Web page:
Video arrives in an AVC encoded format and looks really quite fantastic on the format. It’s bright, cheery, full of detail and contains a golden hue about the entire thing that looks absolutely brilliant. It’s truly stunning to watch from start to finish and while there are moments where the detail levels aren’t quite as high (usually in the darker nighttime sequences) as they are throughout the rest of the film overall it’s a very nice transfer. Summit may be a little-known company, but they’ve been releasing some of the better looking Blu-ray’s I’ve seen. Audio is a DTS-HD Master Audio 5.1 mix and being mostly a comedic film there’s not a whole lot of surround usage, although the frequent Lamborghini wrecks and other actiony sound effects make their fair share of subwoofer noise. It’s not an overwhelming track by any means, which is great for this film as it is very subtle at times. Overall a solid A/V presentation and one that will only further to heighten the experience of watching this movie.
Extras are not overwhelming but they are all worth checking out. Included:
Audio Commentary by director Rian Johnson and producer Ram Bergman
From Sketch to Celluloid
Behind the Scenes
Not a huge list, right? But it’s the content that counts and there’s plenty of good stuff to check out. The commentary itself is a delight to listen to as Johnson may be one of the most exciting directors to listen to and if his future works are as good as this early stuff then I’m looking forward to seeing where his career goes. The deleted scenes were rightfully deleted, but Johnson’s commentaries on those are welcome as he goes through the motions of why it didn’t work and all that. The “Sketch” bit is a glorified storyboard segment, but it’s interesting to see Johnson’s original sketches in comparison to the professionally drawn ones and the final result. Finally the “Behind the Scenes” segment is just that—it’s not a making-of or anything, as it’s just a lot of raw footage that was recorded by Kevin Ford. Very candid and the closest thing to getting an idea of what it’s like to be on-set with the cast and crew of this film short of having worked on the film.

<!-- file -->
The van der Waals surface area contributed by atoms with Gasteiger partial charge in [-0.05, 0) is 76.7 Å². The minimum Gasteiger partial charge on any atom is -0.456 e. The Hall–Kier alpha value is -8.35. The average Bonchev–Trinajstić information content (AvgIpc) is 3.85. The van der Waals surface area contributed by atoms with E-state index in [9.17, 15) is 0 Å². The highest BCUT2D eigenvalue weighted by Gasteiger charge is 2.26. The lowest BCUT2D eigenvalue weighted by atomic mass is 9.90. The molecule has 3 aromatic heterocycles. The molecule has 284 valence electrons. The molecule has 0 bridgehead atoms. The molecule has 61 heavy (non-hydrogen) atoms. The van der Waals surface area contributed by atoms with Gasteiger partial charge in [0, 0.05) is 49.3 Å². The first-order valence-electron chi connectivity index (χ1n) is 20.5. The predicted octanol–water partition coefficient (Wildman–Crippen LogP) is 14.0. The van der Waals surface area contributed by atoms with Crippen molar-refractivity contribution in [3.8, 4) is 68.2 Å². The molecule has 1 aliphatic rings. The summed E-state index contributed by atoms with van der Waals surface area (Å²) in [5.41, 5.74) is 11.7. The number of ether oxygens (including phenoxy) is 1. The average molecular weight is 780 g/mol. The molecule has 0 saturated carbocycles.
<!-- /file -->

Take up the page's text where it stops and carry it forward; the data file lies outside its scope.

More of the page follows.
Overall a Recommended Blu-ray release. Great film, fantastic A/V presentation, and solid extras. A winner all around…I’m just slightly annoyed Summit waited so long to release this to retail.
The Brothers Bloom is now available on DVD and Blu-ray.